Cooperstown, New York was where I first fell in love with museums.
Obsessed with baseball growing up, I convinced my sports-adverse dad to take us to the Baseball Hall of Fame, which is located in a small, quaint town in upstate New York. Seeing so much history and memorabilia that I had previously only read about was pretty much the greatest thing ever. Playing catch on the baseball field next door and drinking glass after glass of limeade on the porch of the house we were staying in helped, too.
Since then, I’ve developed a bit of a museum habit. My wife’s love of art has taken us to a growing collection of art museums. A family trip to Washington D.C. provided an abundance of amazing museums of nearly every kind, many of them free. The Newseum, dedicated to media and journalism, was easily the best modern museum I have visited.
In the U.S., most 20th Century presidents have a library and museum dedicated to their time in office, which sounds peculiarly American, now that I think of it. I previously wrote about The West Wing, so it will come as no surprise that I’ve found my way to five of them so far. They provide a unique lens on history.
More recently, we stopped at two very different museums in the span of a few days: Cleveland’s Rock and Roll Hall of Fame followed by the Montreal Museum of Fine Arts. They were both great experiences that clarified what draws me to museums in the first place.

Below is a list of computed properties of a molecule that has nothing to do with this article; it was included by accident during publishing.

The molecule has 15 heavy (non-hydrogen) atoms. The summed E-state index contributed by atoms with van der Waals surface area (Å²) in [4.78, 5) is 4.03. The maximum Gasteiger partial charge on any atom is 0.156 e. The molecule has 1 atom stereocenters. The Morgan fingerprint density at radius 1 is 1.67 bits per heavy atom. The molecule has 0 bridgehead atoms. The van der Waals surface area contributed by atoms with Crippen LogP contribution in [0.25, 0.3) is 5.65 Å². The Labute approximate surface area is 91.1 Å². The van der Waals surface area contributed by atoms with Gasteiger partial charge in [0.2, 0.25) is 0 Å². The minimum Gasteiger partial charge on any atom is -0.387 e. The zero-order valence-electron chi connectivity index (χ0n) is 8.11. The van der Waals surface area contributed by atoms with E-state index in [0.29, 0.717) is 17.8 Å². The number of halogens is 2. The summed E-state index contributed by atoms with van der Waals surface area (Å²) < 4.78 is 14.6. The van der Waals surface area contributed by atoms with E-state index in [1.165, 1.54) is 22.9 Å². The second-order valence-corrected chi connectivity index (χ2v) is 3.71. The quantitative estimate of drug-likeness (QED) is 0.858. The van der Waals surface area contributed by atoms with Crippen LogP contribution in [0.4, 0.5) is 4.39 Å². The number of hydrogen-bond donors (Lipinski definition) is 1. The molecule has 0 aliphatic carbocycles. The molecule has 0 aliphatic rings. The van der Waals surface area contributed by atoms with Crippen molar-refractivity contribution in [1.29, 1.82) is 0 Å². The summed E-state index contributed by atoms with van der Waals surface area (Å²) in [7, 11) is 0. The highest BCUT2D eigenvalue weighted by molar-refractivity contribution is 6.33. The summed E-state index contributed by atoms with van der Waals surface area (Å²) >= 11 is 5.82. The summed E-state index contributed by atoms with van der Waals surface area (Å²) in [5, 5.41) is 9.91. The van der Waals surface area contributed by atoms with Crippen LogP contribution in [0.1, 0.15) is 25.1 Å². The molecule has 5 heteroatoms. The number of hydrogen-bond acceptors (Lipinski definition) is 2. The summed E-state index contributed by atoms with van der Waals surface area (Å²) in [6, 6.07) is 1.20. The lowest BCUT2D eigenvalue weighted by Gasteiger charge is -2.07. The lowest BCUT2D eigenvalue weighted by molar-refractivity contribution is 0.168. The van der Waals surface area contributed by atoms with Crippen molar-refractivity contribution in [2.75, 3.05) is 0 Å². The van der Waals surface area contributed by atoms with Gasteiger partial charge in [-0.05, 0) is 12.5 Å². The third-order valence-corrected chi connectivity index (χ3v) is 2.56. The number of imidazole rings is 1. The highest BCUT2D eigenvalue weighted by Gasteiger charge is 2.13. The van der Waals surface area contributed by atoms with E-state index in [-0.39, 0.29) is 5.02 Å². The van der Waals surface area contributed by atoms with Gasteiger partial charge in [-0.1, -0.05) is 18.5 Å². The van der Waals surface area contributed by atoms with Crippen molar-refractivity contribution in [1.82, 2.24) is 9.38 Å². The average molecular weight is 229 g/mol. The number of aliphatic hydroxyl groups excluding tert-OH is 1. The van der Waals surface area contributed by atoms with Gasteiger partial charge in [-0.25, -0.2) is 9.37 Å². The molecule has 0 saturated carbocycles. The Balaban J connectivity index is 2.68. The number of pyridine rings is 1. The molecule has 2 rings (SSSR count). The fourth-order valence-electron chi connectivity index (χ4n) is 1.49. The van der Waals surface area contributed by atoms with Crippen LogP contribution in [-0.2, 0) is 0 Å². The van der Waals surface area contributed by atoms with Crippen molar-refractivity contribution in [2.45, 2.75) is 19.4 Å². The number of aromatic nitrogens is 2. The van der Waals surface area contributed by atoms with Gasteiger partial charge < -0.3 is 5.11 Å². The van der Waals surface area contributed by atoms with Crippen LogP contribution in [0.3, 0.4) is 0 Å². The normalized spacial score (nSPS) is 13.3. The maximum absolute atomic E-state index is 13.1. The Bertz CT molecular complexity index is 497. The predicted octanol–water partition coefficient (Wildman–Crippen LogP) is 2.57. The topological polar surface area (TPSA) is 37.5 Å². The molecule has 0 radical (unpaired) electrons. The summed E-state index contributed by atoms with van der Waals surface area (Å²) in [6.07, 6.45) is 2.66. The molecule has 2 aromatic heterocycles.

I love to learn about people and their work. Which people and events shaped them? How did they master their craft? I’m fascinated by the contrast between early efforts and later masterpieces, hits and misses, victories and defeats.
The Hall of Fame was an incredible collection of music memorabilia, but I really wanted to learn more about what it’s like to be a musician—to write a song, spend a year in the studio, tour, and go in a new direction even when people just want more of the same.
The Museum of Fine Arts, on the other hand, featured an exhibit on the sculptor Auguste Rodin. It captured the methods, influences, and ideas behind his work better than any exhibit I’ve seen.
Ultimately, museums state unequivocally that people matter, history matters, and the work we do matters. Everyone builds on what came before. At museums, we celebrate and marvel, mourn and reflect, and question and learn. Then, inspired by possibility, we return to continue crafting our own part in this story.